Tenet Healthcare Corp. could pay more than $1 billion to settle federal probes and hundreds of claims that doctors at its Redding, Calif., hospital performed unnecessary heart surgeries, it was reported Friday.
The nation's second-largest for-profit hospital chain is in preliminary discussions with government officials and lawyers representing more than 750 patients, the Los Angeles Times reported, citing sources familiar with the talks.
Tenet spokesman Harry Anderson told the Times that talks were in a preliminary stage and that the company did not expect to reach any settlements in the near future.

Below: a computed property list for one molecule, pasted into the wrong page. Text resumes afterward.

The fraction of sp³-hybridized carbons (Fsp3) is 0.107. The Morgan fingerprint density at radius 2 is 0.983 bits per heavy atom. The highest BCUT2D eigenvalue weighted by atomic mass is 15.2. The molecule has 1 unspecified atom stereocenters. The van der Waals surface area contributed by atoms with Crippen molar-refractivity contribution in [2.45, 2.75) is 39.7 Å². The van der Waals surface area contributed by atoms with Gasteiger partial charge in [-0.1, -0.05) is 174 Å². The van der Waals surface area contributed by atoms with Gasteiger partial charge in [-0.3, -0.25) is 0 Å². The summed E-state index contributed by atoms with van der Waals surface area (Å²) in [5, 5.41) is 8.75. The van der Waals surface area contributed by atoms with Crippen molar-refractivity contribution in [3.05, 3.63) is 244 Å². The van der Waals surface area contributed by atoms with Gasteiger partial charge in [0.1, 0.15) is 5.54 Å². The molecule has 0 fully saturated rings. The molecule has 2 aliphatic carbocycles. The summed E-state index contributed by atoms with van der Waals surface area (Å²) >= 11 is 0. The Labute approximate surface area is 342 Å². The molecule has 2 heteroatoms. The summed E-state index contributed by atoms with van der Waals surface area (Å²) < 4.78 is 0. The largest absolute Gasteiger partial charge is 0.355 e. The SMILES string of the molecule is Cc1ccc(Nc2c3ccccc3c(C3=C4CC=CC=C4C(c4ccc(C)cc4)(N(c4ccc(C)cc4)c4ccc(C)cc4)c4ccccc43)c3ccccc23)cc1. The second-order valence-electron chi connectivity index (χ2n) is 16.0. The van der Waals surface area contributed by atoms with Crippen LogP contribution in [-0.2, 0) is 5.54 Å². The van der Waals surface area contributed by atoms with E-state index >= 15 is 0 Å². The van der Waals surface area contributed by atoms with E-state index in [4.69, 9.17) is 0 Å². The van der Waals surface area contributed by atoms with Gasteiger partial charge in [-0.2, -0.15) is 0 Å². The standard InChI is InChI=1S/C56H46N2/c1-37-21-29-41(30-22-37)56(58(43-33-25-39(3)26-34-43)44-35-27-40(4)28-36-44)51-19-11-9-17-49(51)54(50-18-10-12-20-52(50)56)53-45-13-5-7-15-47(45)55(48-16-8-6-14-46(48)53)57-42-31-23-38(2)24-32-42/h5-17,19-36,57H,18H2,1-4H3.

"Tenet's new management team is attempting to resolve all issues related to its past pricing strategy and other matters," Anderson said. "We believe we have made significant progress in . . . our conversations with the government and others."
"Speculation about the shape and size of any settlements, however, is very premature," he added.
Tenet's practices, including its handling of Medicare billing, have been scrutinized for 18 months. The company already agreed to pay $54 million to settle government allegations that two doctors at its hospital in Redding performed unnecessary heart surgeries.
The Santa Barbara-based company announced in March that it had agreed to pay $30.75 million to settle an investigation involving a Tenet-owned hospital in Florida and a second nationwide probe.
Tenet shares were not traded Friday. The New York Stock Exchange was closed in observance of the death of former President Reagan.